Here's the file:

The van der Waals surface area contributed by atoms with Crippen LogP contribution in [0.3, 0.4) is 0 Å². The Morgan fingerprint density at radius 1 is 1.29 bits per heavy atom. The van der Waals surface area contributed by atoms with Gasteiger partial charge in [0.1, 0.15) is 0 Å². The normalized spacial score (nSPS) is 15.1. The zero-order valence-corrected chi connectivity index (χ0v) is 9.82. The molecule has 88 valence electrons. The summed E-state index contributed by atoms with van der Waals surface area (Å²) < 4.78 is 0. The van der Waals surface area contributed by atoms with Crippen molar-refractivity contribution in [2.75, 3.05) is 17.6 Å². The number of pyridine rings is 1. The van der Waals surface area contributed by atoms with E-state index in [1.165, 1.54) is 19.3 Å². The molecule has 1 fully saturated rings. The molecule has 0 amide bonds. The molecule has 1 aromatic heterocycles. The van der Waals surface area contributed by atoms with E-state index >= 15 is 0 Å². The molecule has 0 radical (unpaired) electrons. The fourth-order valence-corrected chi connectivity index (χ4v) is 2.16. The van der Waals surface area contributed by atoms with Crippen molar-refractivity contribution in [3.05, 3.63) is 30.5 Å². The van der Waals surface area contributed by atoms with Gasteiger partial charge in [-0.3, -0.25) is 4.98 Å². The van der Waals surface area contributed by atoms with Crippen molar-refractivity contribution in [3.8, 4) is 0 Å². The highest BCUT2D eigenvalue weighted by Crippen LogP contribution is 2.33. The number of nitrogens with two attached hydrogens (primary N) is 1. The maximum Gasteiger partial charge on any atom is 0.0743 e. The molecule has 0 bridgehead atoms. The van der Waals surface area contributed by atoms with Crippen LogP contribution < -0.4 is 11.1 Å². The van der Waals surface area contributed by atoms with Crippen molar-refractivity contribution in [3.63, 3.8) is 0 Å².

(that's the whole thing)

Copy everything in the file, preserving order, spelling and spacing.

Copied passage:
The van der Waals surface area contributed by atoms with Crippen LogP contribution in [0.3, 0.4) is 0 Å². The Morgan fingerprint density at radius 1 is 1.29 bits per heavy atom. The van der Waals surface area contributed by atoms with Gasteiger partial charge in [0.1, 0.15) is 0 Å². The normalized spacial score (nSPS) is 15.1. The zero-order valence-corrected chi connectivity index (χ0v) is 9.82. The molecule has 88 valence electrons. The summed E-state index contributed by atoms with van der Waals surface area (Å²) < 4.78 is 0. The van der Waals surface area contributed by atoms with Crippen molar-refractivity contribution in [2.75, 3.05) is 17.6 Å². The number of pyridine rings is 1. The van der Waals surface area contributed by atoms with E-state index in [1.165, 1.54) is 19.3 Å². The molecule has 1 fully saturated rings. The molecule has 0 amide bonds. The molecule has 1 aromatic heterocycles. The van der Waals surface area contributed by atoms with E-state index >= 15 is 0 Å². The molecule has 0 radical (unpaired) electrons. The fourth-order valence-corrected chi connectivity index (χ4v) is 2.16. The van der Waals surface area contributed by atoms with Crippen molar-refractivity contribution in [3.05, 3.63) is 30.5 Å². The van der Waals surface area contributed by atoms with Gasteiger partial charge in [-0.3, -0.25) is 4.98 Å². The van der Waals surface area contributed by atoms with Crippen molar-refractivity contribution in [3.8, 4) is 0 Å². The highest BCUT2D eigenvalue weighted by Crippen LogP contribution is 2.33. The number of nitrogens with two attached hydrogens (primary N) is 1. The maximum Gasteiger partial charge on any atom is 0.0743 e. The molecule has 0 bridgehead atoms. The van der Waals surface area contributed by atoms with Crippen LogP contribution < -0.4 is 11.1 Å². The van der Waals surface area contributed by atoms with Crippen molar-refractivity contribution in [3.63, 3.8) is 0 Å².